(Erica Werner, David J. Lynch & Emily Rauhala – Washington Post)
President Trump’s effort to rework a major trade deal with Canada and Mexico is showing signs of faltering on Capitol Hill, straining under a variety of angry complaints from lawmakers of both parties who won’t commit to backing the plan.
Trump reached agreement with Canada and Mexico last year to update the 1994 North American Free Trade Agreement. But Congress must approve the deal, and the White House has been unable to mollify the growing complaints.
The administration’s goal is to get the pact approved ahead of Congress’s annual August recess. It’s not clear if that timeline is realistic. But delaying action past Labor Day could greatly increase political risk because of the accelerating presidential campaign. Click here to read more.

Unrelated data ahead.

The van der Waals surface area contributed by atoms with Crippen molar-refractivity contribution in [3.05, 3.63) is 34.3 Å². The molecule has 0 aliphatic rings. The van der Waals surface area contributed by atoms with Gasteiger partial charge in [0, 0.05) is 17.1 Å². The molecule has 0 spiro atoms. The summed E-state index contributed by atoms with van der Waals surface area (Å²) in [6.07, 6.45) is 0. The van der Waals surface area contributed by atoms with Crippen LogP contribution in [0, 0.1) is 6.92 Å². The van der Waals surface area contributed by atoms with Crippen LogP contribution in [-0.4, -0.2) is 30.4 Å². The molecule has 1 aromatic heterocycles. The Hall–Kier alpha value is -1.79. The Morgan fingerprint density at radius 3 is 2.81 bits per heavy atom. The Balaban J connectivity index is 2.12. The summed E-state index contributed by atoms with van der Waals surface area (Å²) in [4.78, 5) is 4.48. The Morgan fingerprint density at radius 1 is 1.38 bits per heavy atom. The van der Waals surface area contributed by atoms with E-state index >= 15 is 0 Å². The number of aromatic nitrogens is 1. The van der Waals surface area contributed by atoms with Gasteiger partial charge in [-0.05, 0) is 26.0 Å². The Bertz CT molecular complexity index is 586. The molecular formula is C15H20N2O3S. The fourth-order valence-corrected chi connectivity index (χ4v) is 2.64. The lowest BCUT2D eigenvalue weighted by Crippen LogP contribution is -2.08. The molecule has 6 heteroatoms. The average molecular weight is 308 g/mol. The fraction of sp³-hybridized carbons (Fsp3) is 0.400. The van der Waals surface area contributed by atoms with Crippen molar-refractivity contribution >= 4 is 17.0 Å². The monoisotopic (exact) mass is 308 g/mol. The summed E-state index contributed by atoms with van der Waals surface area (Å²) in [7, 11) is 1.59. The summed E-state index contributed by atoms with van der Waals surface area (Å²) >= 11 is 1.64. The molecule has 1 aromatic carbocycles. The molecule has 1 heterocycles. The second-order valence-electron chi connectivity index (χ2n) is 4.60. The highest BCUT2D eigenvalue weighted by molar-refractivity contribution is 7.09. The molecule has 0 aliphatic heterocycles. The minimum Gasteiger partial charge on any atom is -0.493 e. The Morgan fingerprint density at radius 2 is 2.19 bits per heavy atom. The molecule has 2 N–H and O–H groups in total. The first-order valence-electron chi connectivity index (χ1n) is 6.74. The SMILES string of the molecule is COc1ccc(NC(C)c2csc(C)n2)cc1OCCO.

- GOP Begins Grassroots Campaign to Sell Trump’s Trade Deal With Mexico and Canada to Skeptical Voters and Lawmakers (CNBC)
- Trump’s NAFTA Face-Lift Hits Bipartisan Roadblock in Congress (CNBC)
- Mexico: Diluted Labor Reform Bill May Threaten USMCA Ratification (Stratfor)
- Can Trump Get USMCA Through Congress? Canada Should Wait and See (CGAI)